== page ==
A suggested set of new capital requirements for the Macau junket sector – an idea currently under discussion between industry representatives and the Macau government – is likely to have no material impact on the city’s gaming industry, says brokerage Sanford C. Bernstein Ltd in Hong Kong.
Last week the head of the largest association of Macau VIP gaming promoters – the Association of Gaming and Entertainment Promoters – told GGRAsia the group was in talks with the local gaming regulator about the possibility of increasing by 100 times the amount of capital deposit that any newly-registered VIP promoters must lodge with the authorities. If the idea were adopted, it would raise the required deposit to MOP10 million (US$1.3 million), from the current MOP100,000 level set in 2004, junket industry representative Kwok Chi Chung said.
The proposal also suggests new junkets should have at least one Macau resident as a shareholder.
Macau’s Secretary for Economy and Finance, Lionel Leong Vai Tac, has confirmed the discussions with the junket sector. Mr Leong noted however that the government did not want to rush a decision on the matter.
But Sanford Bernstein analysts Vitaly Umansky, Simon Zhang and Clifford Kurz wrote in a Monday note: “We believe this change would have minimal incremental impact to the junket industry, which has been consolidating in the past 24 months… the remaining active ones tend to be better capitalised.”
In January, Macau’s casino regulator – the Gaming Inspection and Coordination Bureau – said the number of registered junkets had fallen by 23 percent over a 12-month period.
One factor putting pressure on junkets is the ongoing slowdown in high roller play. Gross gaming revenue in VIP baccarat – a segment heavily reliant in Macau on junket operators – fell by 40 percent year-on-year in 2015, and 19 percent year-on-year in the first quarter this year, according to data from the city’s casino regulator.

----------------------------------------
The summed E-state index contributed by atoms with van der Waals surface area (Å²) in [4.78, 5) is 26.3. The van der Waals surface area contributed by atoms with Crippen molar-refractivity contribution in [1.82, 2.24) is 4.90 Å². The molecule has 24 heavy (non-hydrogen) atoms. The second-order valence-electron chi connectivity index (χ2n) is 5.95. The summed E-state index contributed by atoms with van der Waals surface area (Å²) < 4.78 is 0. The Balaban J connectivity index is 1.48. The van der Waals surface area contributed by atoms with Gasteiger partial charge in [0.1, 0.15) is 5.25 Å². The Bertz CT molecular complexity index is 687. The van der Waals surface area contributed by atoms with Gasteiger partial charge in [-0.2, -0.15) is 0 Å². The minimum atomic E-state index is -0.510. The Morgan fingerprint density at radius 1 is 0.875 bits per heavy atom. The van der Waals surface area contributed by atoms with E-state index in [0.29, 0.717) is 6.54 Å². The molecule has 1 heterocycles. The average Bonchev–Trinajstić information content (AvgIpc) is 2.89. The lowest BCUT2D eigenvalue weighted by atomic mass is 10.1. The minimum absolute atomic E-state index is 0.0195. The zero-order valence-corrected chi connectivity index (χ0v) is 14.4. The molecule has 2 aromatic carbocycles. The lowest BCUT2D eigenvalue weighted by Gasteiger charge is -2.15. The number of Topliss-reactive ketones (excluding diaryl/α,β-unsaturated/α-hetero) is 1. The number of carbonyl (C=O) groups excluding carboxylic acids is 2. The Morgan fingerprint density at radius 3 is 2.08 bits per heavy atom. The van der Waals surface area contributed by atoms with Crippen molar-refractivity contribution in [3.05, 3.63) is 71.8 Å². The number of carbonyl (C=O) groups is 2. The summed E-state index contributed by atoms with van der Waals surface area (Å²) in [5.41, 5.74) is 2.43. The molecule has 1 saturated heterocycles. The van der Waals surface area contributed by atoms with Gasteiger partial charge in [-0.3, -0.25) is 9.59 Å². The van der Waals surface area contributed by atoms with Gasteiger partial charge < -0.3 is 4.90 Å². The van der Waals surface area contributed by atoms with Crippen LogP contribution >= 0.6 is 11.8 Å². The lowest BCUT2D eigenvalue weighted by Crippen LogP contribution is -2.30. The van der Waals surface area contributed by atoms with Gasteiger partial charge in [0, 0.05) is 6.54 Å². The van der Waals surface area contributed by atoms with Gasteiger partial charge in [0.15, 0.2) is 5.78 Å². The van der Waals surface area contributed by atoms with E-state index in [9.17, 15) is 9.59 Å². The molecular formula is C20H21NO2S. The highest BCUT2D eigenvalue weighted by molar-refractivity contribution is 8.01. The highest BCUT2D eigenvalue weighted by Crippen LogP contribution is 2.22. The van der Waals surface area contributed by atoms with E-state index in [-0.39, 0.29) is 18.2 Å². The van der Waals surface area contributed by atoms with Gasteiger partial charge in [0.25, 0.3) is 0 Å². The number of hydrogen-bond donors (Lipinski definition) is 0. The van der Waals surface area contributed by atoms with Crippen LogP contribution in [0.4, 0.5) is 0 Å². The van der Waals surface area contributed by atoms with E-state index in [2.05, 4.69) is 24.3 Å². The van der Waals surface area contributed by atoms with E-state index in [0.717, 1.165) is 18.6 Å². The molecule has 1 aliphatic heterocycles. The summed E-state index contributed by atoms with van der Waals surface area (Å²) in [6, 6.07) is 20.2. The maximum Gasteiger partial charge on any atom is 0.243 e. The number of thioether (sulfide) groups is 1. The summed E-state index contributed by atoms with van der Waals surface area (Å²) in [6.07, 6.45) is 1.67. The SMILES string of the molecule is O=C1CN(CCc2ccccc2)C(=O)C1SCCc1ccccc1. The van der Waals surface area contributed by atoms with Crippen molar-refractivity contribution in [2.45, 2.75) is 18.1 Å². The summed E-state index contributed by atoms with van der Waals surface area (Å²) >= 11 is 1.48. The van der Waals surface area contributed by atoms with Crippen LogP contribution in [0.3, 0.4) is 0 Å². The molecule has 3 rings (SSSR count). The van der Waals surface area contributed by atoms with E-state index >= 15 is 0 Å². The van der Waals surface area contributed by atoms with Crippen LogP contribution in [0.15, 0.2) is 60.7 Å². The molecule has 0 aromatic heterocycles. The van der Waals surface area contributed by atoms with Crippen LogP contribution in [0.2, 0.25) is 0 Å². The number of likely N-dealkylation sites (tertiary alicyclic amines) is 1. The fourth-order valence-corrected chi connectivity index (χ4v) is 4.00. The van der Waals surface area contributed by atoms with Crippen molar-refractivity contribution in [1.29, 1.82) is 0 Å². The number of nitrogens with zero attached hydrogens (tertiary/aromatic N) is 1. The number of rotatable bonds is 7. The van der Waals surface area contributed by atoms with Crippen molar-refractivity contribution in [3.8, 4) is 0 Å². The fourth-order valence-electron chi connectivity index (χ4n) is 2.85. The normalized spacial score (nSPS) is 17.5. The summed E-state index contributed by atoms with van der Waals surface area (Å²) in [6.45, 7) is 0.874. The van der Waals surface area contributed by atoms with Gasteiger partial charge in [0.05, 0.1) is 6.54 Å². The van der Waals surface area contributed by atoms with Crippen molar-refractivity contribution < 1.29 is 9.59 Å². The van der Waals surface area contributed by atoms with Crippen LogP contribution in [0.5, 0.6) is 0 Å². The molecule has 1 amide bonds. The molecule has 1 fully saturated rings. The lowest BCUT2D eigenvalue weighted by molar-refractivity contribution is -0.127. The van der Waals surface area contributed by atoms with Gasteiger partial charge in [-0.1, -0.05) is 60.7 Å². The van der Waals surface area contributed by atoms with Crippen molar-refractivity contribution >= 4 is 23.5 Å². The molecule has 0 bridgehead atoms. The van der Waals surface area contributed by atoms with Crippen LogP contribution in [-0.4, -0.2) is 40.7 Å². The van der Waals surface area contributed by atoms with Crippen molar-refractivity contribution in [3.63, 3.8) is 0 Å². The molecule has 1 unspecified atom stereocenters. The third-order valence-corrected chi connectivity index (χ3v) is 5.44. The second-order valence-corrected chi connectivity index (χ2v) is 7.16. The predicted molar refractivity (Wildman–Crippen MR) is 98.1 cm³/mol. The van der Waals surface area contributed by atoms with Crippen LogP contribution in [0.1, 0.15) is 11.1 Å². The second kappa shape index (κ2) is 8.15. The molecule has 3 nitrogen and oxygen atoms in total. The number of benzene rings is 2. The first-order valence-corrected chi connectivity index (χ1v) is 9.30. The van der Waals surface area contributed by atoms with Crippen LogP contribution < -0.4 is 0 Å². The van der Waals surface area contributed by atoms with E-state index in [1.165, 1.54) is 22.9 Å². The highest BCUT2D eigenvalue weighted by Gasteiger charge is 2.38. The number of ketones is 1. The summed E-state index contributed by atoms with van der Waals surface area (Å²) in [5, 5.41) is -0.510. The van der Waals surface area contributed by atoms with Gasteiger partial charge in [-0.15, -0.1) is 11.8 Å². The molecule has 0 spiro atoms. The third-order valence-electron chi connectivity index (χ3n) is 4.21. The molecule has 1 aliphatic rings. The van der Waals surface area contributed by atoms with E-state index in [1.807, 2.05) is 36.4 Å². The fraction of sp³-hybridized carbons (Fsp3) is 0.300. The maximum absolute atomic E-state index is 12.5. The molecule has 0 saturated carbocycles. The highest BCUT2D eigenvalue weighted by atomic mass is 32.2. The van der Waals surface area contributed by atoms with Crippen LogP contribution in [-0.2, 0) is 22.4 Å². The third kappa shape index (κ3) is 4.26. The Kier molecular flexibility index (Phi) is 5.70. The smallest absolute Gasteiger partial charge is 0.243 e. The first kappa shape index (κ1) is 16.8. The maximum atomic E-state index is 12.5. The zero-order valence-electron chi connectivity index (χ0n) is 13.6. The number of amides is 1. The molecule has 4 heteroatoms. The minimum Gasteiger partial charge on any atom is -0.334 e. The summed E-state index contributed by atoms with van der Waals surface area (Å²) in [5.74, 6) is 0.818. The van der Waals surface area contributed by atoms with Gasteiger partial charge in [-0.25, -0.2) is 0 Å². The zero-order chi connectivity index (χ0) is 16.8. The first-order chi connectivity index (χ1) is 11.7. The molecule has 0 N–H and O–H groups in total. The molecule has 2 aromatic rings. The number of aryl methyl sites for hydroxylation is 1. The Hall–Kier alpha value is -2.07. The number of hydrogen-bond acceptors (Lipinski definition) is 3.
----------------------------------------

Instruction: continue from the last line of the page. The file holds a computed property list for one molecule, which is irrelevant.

The softening casino business environment in Macau – described by investment analysts as partly due to China’s ongoing anti-corruption campaign – has led several junkets to cut back their operations in the city. Many junkets shut down VIP rooms during 2015. Some have started to explore opportunities in other regional markets, including the Philippines, Cambodia, Vietnam and even Australia.
The Sanford Bernstein team stated in its Monday note: “This proposal [for tighter junket capital requirements], if implemented as proposed, would not apply to the existing 141 licensed junkets, but only to new entrants. The proposal is mild relative to our expected tightening of junket regulation this year.”
The brokerage added: “The risk remains that further junket regulation may be forthcoming in 2016.”
Paulo Martins Chan, a former assistant public prosecutor-general in Macau who became the director of the gaming regulator late last year, said in a speech on December 1 that the local gaming industry – including the junket segment – needed “an improved legal framework”.
Junket association head Mr Kwok last week also told GGRAsia that his group had suggested to the city’s casino regulator the creation of a blacklist that the association members could use to identify people with bad debts relating to VIP gambling credit issued in Macau.
“If the new proposal is implemented, it would be positive to junkets’ management of bad debts,” stated Sanford Bernstein.
The chief executive of Macau-based casino operator SJM Holdings Ltd, Ambrose So Shu Fai, has already said the proposal for tighter junket capital requirements would be positive for the city’s gaming industry, Portuguese-language newspaper Jornal Tribuna de Macau reported. Mr So added that a debtor blacklist could also help the junket sector in better managing its operations.
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Amount that each Macau casino operator paid for the circa six-month extension of their respective contract